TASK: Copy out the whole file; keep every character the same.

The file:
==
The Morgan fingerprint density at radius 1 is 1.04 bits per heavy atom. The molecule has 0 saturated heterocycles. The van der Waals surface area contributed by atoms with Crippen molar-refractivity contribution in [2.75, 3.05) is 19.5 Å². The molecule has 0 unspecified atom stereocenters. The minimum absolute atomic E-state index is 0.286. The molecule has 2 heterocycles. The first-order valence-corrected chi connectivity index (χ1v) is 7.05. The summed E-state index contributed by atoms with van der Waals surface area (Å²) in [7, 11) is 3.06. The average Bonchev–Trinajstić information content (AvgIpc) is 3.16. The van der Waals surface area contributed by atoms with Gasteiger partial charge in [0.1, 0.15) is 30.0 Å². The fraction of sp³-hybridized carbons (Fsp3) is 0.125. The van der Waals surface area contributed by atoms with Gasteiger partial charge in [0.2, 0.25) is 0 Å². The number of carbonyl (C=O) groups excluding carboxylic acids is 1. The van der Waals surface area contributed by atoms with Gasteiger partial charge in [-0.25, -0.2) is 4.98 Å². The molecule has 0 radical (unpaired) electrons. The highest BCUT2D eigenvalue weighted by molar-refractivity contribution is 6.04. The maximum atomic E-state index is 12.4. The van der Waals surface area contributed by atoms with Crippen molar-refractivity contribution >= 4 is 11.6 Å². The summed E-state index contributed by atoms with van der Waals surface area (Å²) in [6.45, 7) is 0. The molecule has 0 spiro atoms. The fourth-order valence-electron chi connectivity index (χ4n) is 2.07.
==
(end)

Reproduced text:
The Morgan fingerprint density at radius 1 is 1.04 bits per heavy atom. The molecule has 0 saturated heterocycles. The van der Waals surface area contributed by atoms with Crippen molar-refractivity contribution in [2.75, 3.05) is 19.5 Å². The molecule has 0 unspecified atom stereocenters. The minimum absolute atomic E-state index is 0.286. The molecule has 2 heterocycles. The first-order valence-corrected chi connectivity index (χ1v) is 7.05. The summed E-state index contributed by atoms with van der Waals surface area (Å²) in [7, 11) is 3.06. The average Bonchev–Trinajstić information content (AvgIpc) is 3.16. The van der Waals surface area contributed by atoms with Gasteiger partial charge in [0.1, 0.15) is 30.0 Å². The fraction of sp³-hybridized carbons (Fsp3) is 0.125. The van der Waals surface area contributed by atoms with Gasteiger partial charge in [0.2, 0.25) is 0 Å². The number of carbonyl (C=O) groups excluding carboxylic acids is 1. The van der Waals surface area contributed by atoms with Gasteiger partial charge in [-0.25, -0.2) is 4.98 Å². The molecule has 0 radical (unpaired) electrons. The highest BCUT2D eigenvalue weighted by molar-refractivity contribution is 6.04. The maximum atomic E-state index is 12.4. The van der Waals surface area contributed by atoms with Crippen molar-refractivity contribution >= 4 is 11.6 Å². The summed E-state index contributed by atoms with van der Waals surface area (Å²) in [6.45, 7) is 0. The molecule has 0 spiro atoms. The fourth-order valence-electron chi connectivity index (χ4n) is 2.07.